The city's housing and commercial real estate is worth about $150 million less this spring after a reassessment dropped the value of homes by an average of 4.4 percent.
Real estate assessments fell this year because foreclosures are up and home sales are down, said City Assessor Ray Anderson. The city had 335 qualified sales last year compared to an average of 1,100-1,200 sales in recent years. It recorded 405 foreclosures in 2009 compared to an average of 30-40 homes per year in the 1990s.
The lack of sales and girth of foreclosures created a large supply of available homes, which forced prices down as buyers waited for the best deals.
"If you don't have many buyers, you have a larger supply," Anderson said. "It's basic Economics 101. If you have a big supply, you get a buyer's market."
"This is the slowest I've ever seen the market," Anderson added, noting he was a real estate agent in the 1980s before becoming an assessor.
Racine's housing and commercial properties are worth a combined $3.75 billion, according to Anderson. The number doesn't include manufacturing properties, which is determined by the state, or the value of assessed personal property in the city, Anderson said.
The drop in assessments wasn't a surprise. Based on the recession and the housing slump, city officials had projected the decline last year.
While housing values dropped, the city's commercial properties held the line, Anderson said. Assessments on commercial buildings fell 0.3 percent this year. The city had 23 commercial sales last year, and most of those properties held their value.
City assessments are important because they're the primary source of revenue for local governments. Declining values mean the city, Racine Unified, Racine County and Gateway will have to increase their property tax rates to bring in the same amount of money as they did in 2009, or cut spending to match the decline in property values.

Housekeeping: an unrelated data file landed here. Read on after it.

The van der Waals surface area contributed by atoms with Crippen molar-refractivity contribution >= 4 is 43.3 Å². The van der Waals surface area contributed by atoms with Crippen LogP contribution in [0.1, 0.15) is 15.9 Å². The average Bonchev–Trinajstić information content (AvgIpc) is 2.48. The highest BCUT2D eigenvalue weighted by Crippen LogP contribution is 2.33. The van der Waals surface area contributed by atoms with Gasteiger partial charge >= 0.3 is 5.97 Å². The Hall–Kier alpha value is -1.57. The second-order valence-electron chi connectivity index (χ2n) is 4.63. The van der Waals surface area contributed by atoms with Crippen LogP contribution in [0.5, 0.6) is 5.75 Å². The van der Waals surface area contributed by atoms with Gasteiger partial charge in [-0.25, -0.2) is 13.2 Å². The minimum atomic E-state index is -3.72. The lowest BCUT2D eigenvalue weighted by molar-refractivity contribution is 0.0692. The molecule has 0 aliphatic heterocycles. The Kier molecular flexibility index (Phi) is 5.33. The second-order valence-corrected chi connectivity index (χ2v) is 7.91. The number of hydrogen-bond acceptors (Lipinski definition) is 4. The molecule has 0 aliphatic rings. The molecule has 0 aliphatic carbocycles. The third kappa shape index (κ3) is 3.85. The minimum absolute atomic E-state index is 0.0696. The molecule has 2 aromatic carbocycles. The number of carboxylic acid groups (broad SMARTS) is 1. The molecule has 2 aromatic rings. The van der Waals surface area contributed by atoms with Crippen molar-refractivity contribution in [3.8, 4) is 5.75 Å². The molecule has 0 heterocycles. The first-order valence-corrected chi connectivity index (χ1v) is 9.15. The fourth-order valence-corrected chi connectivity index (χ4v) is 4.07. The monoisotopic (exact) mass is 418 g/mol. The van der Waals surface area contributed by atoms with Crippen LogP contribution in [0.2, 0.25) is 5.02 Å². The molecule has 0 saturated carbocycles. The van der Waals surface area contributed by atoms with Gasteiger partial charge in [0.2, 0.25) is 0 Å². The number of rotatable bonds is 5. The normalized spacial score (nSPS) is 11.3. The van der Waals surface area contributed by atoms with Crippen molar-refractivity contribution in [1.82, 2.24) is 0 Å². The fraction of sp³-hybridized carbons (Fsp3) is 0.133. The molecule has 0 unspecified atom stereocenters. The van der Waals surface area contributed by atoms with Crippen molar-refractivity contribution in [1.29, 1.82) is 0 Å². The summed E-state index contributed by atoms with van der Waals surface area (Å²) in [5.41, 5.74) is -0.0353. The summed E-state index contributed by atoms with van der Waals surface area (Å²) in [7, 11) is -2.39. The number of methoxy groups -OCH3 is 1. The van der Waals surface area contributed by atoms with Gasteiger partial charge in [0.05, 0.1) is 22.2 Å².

City Administrator Tom Friedel said the public should evaluate local governments based on spending, not tax rates. If government spending is flat than people's tax bills will be flat, he said, even if the actual property tax rate increases, he said.
The city's 2010 budget is a good example, Friedel said. City unions agreed to forgo pay raises this year and city officials found a way to cut about $683,000 in spending. The city's property tax rate increased less than 1 percent last year.
Another example is you can actually have a decrease in the property tax rate and an increase in city spending, which happens when assessments increase at a rate greater than the decline in the property tax rate.
Friedel said government spending is a better measure because it more accurately reflects the decisions elected officials make.
Anderson said his office pays no attention to the political decisions to be made based on property assessments.
"We call it as we see it," Anderson said. "We're not influenced by that at all."
He added the declining assessments led some residents to call and complain that their assessment was too high. The complaint is a little misguided because a property's assessed value is not the same as its market value. The assessed value has little influence on how much a property actually sells for. Arguing for a higher assessment essentially means you're arguing for a higher property tax bill.
There are exceptions, Anderson said. People trying to refinance their home may benefit from a higher assessment, and some home owners may be forced to pay a PMI (private mortgage insurance) if the assessment drops too low, he said.
But other complaints were emotional, Anderson said.
"For most people, a house is their biggest asset," he said. "They get upset when they see its value go down."